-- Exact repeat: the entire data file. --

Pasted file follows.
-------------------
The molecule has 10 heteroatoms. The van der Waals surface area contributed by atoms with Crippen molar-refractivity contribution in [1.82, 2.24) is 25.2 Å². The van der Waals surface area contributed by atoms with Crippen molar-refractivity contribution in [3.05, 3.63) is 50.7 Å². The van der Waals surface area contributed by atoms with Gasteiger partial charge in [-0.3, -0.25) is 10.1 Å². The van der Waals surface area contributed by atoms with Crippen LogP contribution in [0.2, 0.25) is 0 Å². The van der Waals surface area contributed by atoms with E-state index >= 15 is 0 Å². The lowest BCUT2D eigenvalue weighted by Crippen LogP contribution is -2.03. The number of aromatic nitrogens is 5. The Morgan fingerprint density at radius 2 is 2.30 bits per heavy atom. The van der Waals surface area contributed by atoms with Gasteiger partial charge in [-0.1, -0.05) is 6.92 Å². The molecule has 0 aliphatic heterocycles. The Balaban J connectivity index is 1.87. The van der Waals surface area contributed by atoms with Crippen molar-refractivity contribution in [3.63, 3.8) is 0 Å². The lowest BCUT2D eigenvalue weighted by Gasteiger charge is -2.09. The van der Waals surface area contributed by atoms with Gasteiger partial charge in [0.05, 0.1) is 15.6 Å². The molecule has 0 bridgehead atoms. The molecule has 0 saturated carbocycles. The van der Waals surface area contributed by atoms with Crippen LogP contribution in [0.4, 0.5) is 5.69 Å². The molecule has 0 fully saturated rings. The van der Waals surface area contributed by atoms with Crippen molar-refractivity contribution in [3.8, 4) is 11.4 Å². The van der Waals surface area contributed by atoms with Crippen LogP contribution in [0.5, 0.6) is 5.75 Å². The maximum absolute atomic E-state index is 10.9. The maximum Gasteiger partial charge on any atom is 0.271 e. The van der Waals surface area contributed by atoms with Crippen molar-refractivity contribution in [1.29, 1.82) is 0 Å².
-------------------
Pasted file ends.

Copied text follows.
The molecule has 10 heteroatoms. The van der Waals surface area contributed by atoms with Crippen molar-refractivity contribution in [1.82, 2.24) is 25.2 Å². The van der Waals surface area contributed by atoms with Crippen molar-refractivity contribution in [3.05, 3.63) is 50.7 Å². The van der Waals surface area contributed by atoms with Gasteiger partial charge in [-0.3, -0.25) is 10.1 Å². The van der Waals surface area contributed by atoms with Crippen LogP contribution in [0.2, 0.25) is 0 Å². The van der Waals surface area contributed by atoms with E-state index >= 15 is 0 Å². The lowest BCUT2D eigenvalue weighted by Crippen LogP contribution is -2.03. The number of aromatic nitrogens is 5. The Morgan fingerprint density at radius 2 is 2.30 bits per heavy atom. The van der Waals surface area contributed by atoms with Gasteiger partial charge in [-0.1, -0.05) is 6.92 Å². The molecule has 0 aliphatic heterocycles. The Balaban J connectivity index is 1.87. The van der Waals surface area contributed by atoms with Crippen molar-refractivity contribution in [3.63, 3.8) is 0 Å². The lowest BCUT2D eigenvalue weighted by Gasteiger charge is -2.09. The van der Waals surface area contributed by atoms with Gasteiger partial charge in [0.05, 0.1) is 15.6 Å². The molecule has 0 bridgehead atoms. The molecule has 0 saturated carbocycles. The van der Waals surface area contributed by atoms with Crippen LogP contribution in [0.4, 0.5) is 5.69 Å². The molecule has 0 fully saturated rings. The van der Waals surface area contributed by atoms with Crippen molar-refractivity contribution in [3.8, 4) is 11.4 Å². The van der Waals surface area contributed by atoms with Crippen LogP contribution in [0.5, 0.6) is 5.75 Å². The maximum absolute atomic E-state index is 10.9. The maximum Gasteiger partial charge on any atom is 0.271 e. The van der Waals surface area contributed by atoms with Crippen molar-refractivity contribution in [1.29, 1.82) is 0 Å².